More Than Money
Issue #26

Effective Giving

Table of Contents

“Respect & Dignity A Grantee's Perspective - Thoughts from Kavita Ramdas”

Intentionality

When I think about effective giving, I go to the root of the word effective. Effect means to bring about a specific outcome of one kind or another. From our perspective at the Global Fund, our role as donor is to effect a certain outcome: women's ability to have a voice and to increase choice in their lives. Our definition of whether our giving is effective or not comes out of that understanding.

Giving effectively is all about intentionality. It's very important to be clear and specific about what you're trying to effect. When you're not really clear, the actual effect is hard to measure. If you thought, for example, that the primary mission of the Global Fund is to decrease infant mortality, you might conclude that most of our programs are not effective. But once you understand what we're trying to do, you would probably think we are very effective. Women's groups in 150 countries get ongoing support, and all our activities help make sure women's voices will be heard.

Respect and Trust

The concept of giving effectively comes out of a corporate mentality that nonprofits feel we have to fit into these days. Donors ask us, "What are the numbers? How many women have more choice? Can you see and measure real outcomes?" When you're dealing with the kinds of complex social issues that we are, like extreme poverty, the outcomes are not easily defined. You can't just count how many people came to a soup kitchen. While it's important to care whether your giving is effective, it's as important to be concerned with the way in which you give. Are you giving with respect and trust? It's the process of giving that empowers both the giver and receiver.

From a grantee perspective, most giving that is trying to be effective comes with strings attached. Donors think they can somehow control the outcomes. They give project-specific funding, or money for this many pencils and papers, but not lights or electricity. Grantee organizations, however, understand how important general operating support or flexible funds are. In general, as donors, we don't take a hard look at ourselves and have enough conversation about effective giving. The less we base our giving on trusting and respecting our grantees to do what they do, the more we put restrictions on our funds. But there is a fine line between accountability and useless bureaucracy.

Humility

We must start from a premise of some humility. Just because we're in a position of giving away money doesn't somehow endow us with mystical knowledge. We have a culture of awe around who has the money. Grantees find it hard to challenge the donors. We need to acknowledge the power dynamic there. Most grantees would love to see more flexible funding; most donors are hesitant. They see it as losing control over their resources and as losing an opportunity to effect a specific outcome they're looking for. The new entrepreneur donors want to be hands-on. That's great, but then you need to be willing to say, "I'm going to set up a nonprofit and direct it and put money into it"-as opposed to "I'm going to make you dance to a different tune."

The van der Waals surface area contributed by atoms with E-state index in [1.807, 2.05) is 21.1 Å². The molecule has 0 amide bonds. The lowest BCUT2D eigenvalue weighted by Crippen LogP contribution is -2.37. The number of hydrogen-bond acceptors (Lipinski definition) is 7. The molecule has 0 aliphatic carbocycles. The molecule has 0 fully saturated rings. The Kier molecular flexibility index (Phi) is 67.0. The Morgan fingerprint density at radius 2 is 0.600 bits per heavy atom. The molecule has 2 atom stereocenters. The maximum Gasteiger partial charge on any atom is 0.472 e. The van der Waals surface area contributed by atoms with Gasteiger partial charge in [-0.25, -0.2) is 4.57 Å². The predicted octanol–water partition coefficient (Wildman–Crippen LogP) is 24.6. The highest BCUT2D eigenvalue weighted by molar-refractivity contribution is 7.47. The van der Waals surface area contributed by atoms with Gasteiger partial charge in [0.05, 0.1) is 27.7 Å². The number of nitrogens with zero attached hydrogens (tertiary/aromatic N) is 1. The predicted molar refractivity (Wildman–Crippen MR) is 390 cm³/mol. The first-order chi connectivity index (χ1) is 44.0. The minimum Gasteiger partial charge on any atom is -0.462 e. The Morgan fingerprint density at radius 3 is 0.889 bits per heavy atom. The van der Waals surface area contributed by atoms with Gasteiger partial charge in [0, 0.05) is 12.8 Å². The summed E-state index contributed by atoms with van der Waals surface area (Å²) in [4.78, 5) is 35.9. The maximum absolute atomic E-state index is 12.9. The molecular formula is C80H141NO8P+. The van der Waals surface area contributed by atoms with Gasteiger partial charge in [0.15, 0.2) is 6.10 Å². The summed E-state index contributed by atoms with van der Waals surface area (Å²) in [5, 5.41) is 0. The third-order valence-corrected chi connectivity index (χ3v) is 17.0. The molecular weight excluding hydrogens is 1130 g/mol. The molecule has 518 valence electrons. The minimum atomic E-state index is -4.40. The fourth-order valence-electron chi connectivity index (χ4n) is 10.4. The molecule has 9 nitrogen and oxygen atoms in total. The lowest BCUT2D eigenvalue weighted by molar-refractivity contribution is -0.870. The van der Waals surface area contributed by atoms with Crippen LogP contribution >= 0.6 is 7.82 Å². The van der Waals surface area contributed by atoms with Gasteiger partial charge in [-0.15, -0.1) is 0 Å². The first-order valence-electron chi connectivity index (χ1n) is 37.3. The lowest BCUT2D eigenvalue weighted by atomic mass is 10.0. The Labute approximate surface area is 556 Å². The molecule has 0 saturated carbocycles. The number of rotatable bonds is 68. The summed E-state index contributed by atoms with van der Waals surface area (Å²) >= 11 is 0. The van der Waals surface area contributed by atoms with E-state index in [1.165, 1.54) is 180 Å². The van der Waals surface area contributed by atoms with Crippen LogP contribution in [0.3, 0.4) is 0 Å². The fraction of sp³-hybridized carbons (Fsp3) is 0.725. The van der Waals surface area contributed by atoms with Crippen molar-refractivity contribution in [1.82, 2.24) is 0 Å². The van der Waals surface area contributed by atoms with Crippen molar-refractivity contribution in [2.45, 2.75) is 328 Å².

Valuing Each Contribution

Unlike most nonprofits, we do not categorize our donors by level of giving. In our annual report, all our supporters are part of a network that cares deeply about what we support; they are all reaching to the edge of their capacity. We don't list categories of givers, because we believe very deeply that philanthropy is not just a privilege of the wealthy, but an opportunity for us all to participate in social change. Anyone who cares can make a difference, not just by their activism, but also through their philanthropy. A little girl who sends us $25 from her bat mitzvah check is making as much of a stretch as someone who sends us $25,000. If each donor is giving to the maximum of his or her capacity in order to change something he or she believes in, that is effective. It creates a constituency of informed and caring advocates for change.

Modeling and Multiplying the Giving

A few years ago we made a grant to a woman in Uzbekistan who was starting a health clinic. Last year the Goldman Foundation honored her with a $125,000 award. The next day, out of her award check she made a $5000 donation to the Global Fund, when she desperately needed it herself. We asked her why and she said, "You gave me money when no one else would. There are a hundred others like me who need a start right now." That's effective giving. It models giving for a much broader constituency. The Global Fund mantra is, "To give is as important as to receive. To receive is as important as to give. All those who give also receive." To us, effective giving is modeling and extending the giving, so it keeps multiplying. You don't want to limit it to a few who have the right or opportunity or the duty to give. The women we fund are themselves so generous about giving.

--from a conversation with Pamela Gerloff


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